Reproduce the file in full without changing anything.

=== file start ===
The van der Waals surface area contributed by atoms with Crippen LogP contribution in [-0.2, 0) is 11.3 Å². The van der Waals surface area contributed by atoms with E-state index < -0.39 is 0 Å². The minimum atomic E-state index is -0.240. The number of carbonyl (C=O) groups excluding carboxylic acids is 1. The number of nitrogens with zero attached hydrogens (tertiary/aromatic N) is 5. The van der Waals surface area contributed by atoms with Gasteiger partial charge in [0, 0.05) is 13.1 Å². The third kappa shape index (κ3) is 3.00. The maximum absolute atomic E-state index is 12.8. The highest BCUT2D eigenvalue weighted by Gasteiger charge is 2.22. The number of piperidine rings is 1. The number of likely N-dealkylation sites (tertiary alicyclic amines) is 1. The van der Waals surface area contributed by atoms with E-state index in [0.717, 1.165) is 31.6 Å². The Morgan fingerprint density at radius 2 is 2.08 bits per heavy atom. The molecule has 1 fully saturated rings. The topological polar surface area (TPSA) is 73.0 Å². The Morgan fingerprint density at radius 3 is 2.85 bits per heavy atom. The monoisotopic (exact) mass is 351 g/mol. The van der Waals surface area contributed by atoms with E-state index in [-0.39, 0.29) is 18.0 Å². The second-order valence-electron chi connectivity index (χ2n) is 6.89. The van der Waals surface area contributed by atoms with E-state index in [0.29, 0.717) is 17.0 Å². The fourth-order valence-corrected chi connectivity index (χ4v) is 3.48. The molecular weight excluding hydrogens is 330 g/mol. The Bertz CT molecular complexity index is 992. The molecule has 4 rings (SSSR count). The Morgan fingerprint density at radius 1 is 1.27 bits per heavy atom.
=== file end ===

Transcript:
The van der Waals surface area contributed by atoms with Crippen LogP contribution in [-0.2, 0) is 11.3 Å². The van der Waals surface area contributed by atoms with E-state index < -0.39 is 0 Å². The minimum atomic E-state index is -0.240. The number of carbonyl (C=O) groups excluding carboxylic acids is 1. The number of nitrogens with zero attached hydrogens (tertiary/aromatic N) is 5. The van der Waals surface area contributed by atoms with Gasteiger partial charge in [0, 0.05) is 13.1 Å². The third kappa shape index (κ3) is 3.00. The maximum absolute atomic E-state index is 12.8. The highest BCUT2D eigenvalue weighted by Gasteiger charge is 2.22. The number of piperidine rings is 1. The number of likely N-dealkylation sites (tertiary alicyclic amines) is 1. The van der Waals surface area contributed by atoms with E-state index in [0.717, 1.165) is 31.6 Å². The Morgan fingerprint density at radius 2 is 2.08 bits per heavy atom. The molecule has 1 fully saturated rings. The topological polar surface area (TPSA) is 73.0 Å². The Morgan fingerprint density at radius 3 is 2.85 bits per heavy atom. The monoisotopic (exact) mass is 351 g/mol. The van der Waals surface area contributed by atoms with E-state index in [-0.39, 0.29) is 18.0 Å². The second-order valence-electron chi connectivity index (χ2n) is 6.89. The van der Waals surface area contributed by atoms with E-state index in [0.29, 0.717) is 17.0 Å². The fourth-order valence-corrected chi connectivity index (χ4v) is 3.48. The molecular weight excluding hydrogens is 330 g/mol. The Bertz CT molecular complexity index is 992. The molecule has 4 rings (SSSR count). The Morgan fingerprint density at radius 1 is 1.27 bits per heavy atom.